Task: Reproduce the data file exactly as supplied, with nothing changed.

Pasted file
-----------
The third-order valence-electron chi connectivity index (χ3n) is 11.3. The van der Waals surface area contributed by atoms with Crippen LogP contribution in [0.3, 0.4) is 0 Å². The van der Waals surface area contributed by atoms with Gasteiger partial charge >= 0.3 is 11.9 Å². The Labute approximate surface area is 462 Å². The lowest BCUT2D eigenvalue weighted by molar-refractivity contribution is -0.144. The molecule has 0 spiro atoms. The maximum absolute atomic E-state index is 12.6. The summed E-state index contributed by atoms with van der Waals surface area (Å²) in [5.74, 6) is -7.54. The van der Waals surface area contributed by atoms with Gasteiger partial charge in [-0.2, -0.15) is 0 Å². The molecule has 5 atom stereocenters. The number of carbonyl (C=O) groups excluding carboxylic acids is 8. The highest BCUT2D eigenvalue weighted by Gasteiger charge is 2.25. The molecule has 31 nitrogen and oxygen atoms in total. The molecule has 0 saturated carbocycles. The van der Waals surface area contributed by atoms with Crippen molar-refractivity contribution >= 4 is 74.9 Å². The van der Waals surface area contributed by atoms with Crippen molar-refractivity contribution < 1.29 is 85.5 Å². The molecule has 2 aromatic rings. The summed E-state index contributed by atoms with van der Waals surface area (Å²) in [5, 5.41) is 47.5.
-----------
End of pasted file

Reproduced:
The third-order valence-electron chi connectivity index (χ3n) is 11.3. The van der Waals surface area contributed by atoms with Crippen LogP contribution in [0.3, 0.4) is 0 Å². The van der Waals surface area contributed by atoms with Gasteiger partial charge >= 0.3 is 11.9 Å². The Labute approximate surface area is 462 Å². The lowest BCUT2D eigenvalue weighted by molar-refractivity contribution is -0.144. The molecule has 0 spiro atoms. The maximum absolute atomic E-state index is 12.6. The summed E-state index contributed by atoms with van der Waals surface area (Å²) in [5.74, 6) is -7.54. The van der Waals surface area contributed by atoms with Gasteiger partial charge in [-0.2, -0.15) is 0 Å². The molecule has 5 atom stereocenters. The number of carbonyl (C=O) groups excluding carboxylic acids is 8. The highest BCUT2D eigenvalue weighted by Gasteiger charge is 2.25. The molecule has 31 nitrogen and oxygen atoms in total. The molecule has 0 saturated carbocycles. The van der Waals surface area contributed by atoms with Crippen molar-refractivity contribution >= 4 is 74.9 Å². The van der Waals surface area contributed by atoms with Crippen molar-refractivity contribution < 1.29 is 85.5 Å². The molecule has 2 aromatic rings. The summed E-state index contributed by atoms with van der Waals surface area (Å²) in [5, 5.41) is 47.5.